Palestinian Literature's Many Faces
LOVE for their own national literature, along with close family ties and strong memories of home, have helped the Palestinians survive long years of exile. Their poetry, fiction, and personal testimonials encode both a spirit of defiance and a plea for others to know them better. It is long overdue, therefore, that Americans gain access to the best the Palestinians have written.
The landmark publication of the "Anthology of Modern Palestinian Literature," edited and introduced by Salma Khadra Jayyusi, quite generously fulfills this need.
This is Jayyusi's fifth major anthology of Arabic literature in translation. It is perhaps the closest to her heart, as she is a leading Palestinian poet and mentor to her nation's younger writers. Jayyusi has almost an alchemist's knack for transmuting Arabic into English, as shown in the fine effort she has coaxed from such able co-translators (and fine poets in their own right) as W. S. Merwin and Naomi Shihab Nye.
The broad range of poems selected here testifies to the adaptability, both territorial and linguistic, of the Palestinian voice. Nye is Palestinian-American, and her own family-centered poems are collected in a section of original writing in English. Here, too, is the bluntly declarative verse of Hanan Mikha'il `Ashrawi, her delegation's spokeswoman at the peace talks, whose vivid poem "Night Patrol" is narrated by an Israeli soldier who tries to stare down a group of child protesters and instead sees hi mself in their young faces.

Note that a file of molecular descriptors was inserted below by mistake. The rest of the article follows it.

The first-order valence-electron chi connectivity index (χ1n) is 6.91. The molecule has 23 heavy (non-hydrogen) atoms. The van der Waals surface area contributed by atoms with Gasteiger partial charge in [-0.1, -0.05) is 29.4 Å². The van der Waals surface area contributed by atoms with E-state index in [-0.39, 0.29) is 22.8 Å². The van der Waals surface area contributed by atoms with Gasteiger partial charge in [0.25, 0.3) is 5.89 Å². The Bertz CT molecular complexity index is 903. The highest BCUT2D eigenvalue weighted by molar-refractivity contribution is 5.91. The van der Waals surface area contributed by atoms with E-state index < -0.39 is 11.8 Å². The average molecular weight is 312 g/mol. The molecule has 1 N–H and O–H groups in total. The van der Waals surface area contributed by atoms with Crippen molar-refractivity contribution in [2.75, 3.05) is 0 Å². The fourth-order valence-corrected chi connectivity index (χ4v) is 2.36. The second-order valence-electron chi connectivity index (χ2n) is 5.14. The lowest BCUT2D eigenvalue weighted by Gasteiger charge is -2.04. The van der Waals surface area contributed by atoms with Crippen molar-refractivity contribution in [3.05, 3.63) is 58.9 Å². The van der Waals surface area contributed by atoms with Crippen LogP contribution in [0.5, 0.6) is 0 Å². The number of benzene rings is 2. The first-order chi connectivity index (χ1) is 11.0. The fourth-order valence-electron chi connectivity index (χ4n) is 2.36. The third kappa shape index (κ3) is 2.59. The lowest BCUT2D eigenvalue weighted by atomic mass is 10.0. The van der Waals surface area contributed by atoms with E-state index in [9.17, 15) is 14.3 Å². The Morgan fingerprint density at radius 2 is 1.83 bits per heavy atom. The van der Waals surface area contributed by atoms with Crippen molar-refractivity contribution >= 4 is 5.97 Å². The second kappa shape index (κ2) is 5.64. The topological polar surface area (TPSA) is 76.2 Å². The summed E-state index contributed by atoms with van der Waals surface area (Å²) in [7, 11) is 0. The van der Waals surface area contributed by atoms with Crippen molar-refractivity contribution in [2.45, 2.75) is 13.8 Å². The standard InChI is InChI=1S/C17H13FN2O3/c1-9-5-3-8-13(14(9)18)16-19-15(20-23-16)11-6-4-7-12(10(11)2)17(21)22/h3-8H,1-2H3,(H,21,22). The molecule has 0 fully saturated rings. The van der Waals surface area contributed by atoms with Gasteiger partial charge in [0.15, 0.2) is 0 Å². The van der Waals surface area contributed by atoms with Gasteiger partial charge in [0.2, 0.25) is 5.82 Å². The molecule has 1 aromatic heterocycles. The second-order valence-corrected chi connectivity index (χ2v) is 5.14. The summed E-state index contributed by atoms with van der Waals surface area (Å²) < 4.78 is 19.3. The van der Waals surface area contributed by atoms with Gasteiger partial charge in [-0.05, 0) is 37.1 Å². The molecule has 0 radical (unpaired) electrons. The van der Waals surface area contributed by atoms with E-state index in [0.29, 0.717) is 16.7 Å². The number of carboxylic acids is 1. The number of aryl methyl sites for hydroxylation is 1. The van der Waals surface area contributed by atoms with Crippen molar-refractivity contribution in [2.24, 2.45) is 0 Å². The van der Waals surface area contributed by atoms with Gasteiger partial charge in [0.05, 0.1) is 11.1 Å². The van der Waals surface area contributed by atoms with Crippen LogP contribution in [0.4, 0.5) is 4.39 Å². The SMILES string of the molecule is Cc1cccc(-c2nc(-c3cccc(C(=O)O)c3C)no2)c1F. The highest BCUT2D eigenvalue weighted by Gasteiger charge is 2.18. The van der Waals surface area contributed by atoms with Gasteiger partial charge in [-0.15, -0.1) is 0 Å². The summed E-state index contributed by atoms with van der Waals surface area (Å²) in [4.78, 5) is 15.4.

It is interesting to compare the private lyricism of the Israeli Palestinian Anton Shammas, who often writes in Hebrew, and the highly charged politics of the PLO's unofficial poet laureate Mahmoud Darwish, one of whose metaphors once nearly caused former Israeli President Shamir to suspend the peace process. Darwish's passion burns most keenly here in his patriotic epic "Poem of the Land" and his essay on Israel's 1982 invasion of Lebanon.
Jayyusi's introduction provides a helpful literary history and recalls an all-important geographical factor. Just as Jerusalem's Wailing Wall was sealed off from Israeli Jews until 1967, so too, Israeli Palestinians were sealed off from their compatriots on the West Bank and in exile. This nearly complete separation, with each side having different audiences, influences, and aims, resulted in a bifurcated literature lasting more than a generation.